Hours after Rev. Al Sharpton, Georgetown basketball legend John Thompson and a host of national black leaders transformed a Georgetown forum into a 70th birthday tribute to Rev. Jesse Jackson, the former presidential candidate was working the crowds as if he were still running for something.
Sitting in Georgia Brown’s restaurant with Rev. Freddie Haynes and Georgetown professor Michael Eric Dyson, who hosted the event, Jackson talked about his early days in the Civil Rights movement, the campaigns with Martin Luther King Jr., and new efforts like encouraging those participating in Occupy Wall Street and Occupy DC.
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“I am blessed to have been able to serve with continuity for 51 years,” said Jackson, who was born Oct. 8, 1941, in Greenville, S.C. "I went to jail in 1960 trying to use the public library and I never stopped serving. There is continuity with our service."
Earlier in the day, Sharpton credited Jackson for helping King to take the Civil Rights movement from the streets of the South to big city's like Chicago where Jackson founded Operation Bread Basket and PUSH (People United to Save Humanity).
A chorus of speakers followed including Bennett College President Julianne Malveaux, Marcia Dyson, John Thompson and John Thompson Jr.
"Thank you for helping the librarians," said a white woman dining at Georgia Brown’s. "Thank you for helping us with the New York cops,"said a young man who had traveled from Manhattan to be part Occupy DC.
As Jackson walked and shook hands, he kept talking in long bursts of historical facts with Dyson, Haynes and several aides in tow.
“Economic disparity is not good for the health of our nation," Jackson said. "Bank policies are obstructing education; too few can go to school, others get there and they can't stay, others graduate without a job so occupy is really the canary. They represent the pain that is shared broadly. The issue is not occupy, but those who face home foreclosures who should be here."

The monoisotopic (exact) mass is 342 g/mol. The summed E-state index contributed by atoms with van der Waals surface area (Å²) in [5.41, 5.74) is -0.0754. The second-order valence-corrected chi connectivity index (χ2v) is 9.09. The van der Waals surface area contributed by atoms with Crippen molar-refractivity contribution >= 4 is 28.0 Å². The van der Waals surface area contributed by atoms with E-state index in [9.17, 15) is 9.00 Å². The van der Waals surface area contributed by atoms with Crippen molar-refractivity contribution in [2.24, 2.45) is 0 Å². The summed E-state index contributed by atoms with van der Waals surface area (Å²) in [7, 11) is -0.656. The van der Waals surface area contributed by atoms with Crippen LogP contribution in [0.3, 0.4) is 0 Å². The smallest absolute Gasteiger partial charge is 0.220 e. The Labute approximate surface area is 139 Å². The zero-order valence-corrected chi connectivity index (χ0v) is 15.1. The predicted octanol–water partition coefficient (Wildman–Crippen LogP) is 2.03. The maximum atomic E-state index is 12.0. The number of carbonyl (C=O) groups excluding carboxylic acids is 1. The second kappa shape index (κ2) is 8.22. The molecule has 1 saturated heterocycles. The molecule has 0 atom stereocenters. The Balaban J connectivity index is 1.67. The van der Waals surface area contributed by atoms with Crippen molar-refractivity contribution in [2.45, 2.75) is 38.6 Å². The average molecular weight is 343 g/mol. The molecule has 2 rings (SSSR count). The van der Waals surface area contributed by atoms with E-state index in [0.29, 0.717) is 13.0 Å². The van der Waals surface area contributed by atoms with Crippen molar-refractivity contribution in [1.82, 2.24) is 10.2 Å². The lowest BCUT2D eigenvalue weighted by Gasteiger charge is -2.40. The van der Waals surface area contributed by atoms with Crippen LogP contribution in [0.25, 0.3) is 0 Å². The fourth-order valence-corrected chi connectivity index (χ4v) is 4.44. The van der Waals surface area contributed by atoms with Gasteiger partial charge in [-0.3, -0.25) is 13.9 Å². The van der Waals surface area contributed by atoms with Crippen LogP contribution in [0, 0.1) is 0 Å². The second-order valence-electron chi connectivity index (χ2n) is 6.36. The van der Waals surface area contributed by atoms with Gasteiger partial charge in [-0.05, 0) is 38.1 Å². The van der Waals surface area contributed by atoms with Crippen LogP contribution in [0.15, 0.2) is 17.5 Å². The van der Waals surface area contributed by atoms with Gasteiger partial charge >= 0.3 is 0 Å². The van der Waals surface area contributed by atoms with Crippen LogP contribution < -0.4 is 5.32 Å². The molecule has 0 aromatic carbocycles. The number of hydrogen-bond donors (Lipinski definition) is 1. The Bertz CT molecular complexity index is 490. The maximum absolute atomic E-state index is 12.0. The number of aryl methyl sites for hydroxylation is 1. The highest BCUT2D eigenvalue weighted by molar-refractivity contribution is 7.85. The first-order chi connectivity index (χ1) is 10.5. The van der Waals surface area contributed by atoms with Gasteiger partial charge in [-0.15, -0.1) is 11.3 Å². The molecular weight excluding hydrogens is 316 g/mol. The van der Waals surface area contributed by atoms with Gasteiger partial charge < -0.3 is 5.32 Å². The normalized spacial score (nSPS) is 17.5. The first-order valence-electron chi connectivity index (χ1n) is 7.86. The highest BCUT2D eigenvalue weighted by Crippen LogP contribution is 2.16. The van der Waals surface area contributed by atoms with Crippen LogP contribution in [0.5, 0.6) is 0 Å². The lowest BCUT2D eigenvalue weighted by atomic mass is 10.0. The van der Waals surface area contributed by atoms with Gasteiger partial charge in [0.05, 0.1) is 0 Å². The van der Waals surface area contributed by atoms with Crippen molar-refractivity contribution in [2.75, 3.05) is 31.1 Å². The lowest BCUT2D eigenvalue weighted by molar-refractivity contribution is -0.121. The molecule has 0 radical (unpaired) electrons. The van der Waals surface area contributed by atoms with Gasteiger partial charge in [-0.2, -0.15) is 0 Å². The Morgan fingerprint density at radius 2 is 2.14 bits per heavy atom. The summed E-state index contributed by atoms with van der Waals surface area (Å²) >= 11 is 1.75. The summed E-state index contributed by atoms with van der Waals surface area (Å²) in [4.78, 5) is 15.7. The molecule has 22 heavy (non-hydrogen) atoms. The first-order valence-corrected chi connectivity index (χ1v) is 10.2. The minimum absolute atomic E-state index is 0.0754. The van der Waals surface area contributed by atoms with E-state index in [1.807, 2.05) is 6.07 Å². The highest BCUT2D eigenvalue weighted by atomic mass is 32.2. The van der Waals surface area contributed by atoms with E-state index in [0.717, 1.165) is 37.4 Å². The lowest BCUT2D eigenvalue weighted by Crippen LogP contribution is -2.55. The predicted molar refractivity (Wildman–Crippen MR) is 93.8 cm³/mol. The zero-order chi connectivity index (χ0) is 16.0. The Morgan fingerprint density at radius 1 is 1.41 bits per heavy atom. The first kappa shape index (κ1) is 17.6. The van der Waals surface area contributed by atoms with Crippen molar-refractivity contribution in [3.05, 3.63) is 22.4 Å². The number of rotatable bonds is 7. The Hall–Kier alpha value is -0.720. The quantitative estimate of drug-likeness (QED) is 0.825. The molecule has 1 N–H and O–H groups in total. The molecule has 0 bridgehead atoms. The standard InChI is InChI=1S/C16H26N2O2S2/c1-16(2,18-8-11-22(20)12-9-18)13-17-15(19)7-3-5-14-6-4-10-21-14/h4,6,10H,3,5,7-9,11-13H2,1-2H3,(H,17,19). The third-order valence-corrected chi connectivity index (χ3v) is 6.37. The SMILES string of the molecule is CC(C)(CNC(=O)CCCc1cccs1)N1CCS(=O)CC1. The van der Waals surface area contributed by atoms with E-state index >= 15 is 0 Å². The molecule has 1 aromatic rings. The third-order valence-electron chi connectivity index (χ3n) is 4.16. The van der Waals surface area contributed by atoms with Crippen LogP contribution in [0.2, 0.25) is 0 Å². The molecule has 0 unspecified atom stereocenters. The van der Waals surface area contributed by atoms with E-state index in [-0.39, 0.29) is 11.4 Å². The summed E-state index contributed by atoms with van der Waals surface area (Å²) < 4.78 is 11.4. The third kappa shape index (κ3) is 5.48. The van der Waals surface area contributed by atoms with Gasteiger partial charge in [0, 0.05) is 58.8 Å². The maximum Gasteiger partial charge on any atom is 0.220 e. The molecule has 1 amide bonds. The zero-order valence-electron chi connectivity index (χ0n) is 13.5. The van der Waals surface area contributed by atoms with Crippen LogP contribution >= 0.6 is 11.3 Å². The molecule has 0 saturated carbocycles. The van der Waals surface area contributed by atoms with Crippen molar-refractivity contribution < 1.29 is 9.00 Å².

Protesters with Occupy DC came up to shake Jackson’s hand in the middle of the park. The scene resembled the 1980s when Jackson ran for president and people would yell at him in the crowd "Run Jesse Run."
Dyson said the Occupy movement was important. "Occupy DC, Occupy Wall Street, Occupy Atlanta, Occupy New York is all about the forces of resistance to the social lethargy and the social apathy that is characterized in too many of us,"Dyson said. "Young people will no longer tolerate the dismal response by their elders to the kind of serious issues they are concerned about.
“That is why Rev. Jesse Jackson is an important figure to bridge those gaps,” Dyson said. “He was a young man in his 20s in the Civil Rights movement now he returns some 45 years later because there has been an unbroken chain of commitment." As Dyson talked Jackson jumped in and said, "43 years bro."
Haynes, a nationally-known preacher from Dallas, said Jackson was unique when he came along. "Most southern Baptist preachers look at scripture from the top down. He taught us to look at scripture from the bottom up because that is the framework from which it comes."
Jackson is still running for a cause, if you hear his words. "Did you get my statement on Libya?" he said, just before telling an aide to e-mail it to a reporter.
"It is hard to see around the curb until you get to the corner," Jackson said in an interview. "You get to the corner you see something else. In 1960, it was about public accommodations, when Dr. King gave that speech in Washington, we couldn't use the sink or a public toilet, It took us 25 years to get from the Voting Rights Act to reasonable implementation."
As for the future Jackson said, " We are in a state of emergency, jobs emergency, and our plan must correspond with the size of the problem— 52 million Americans are unemployed, 44 million on food stamps, my plan is to continue Dr. King’s work, to get jobs and income for every American.”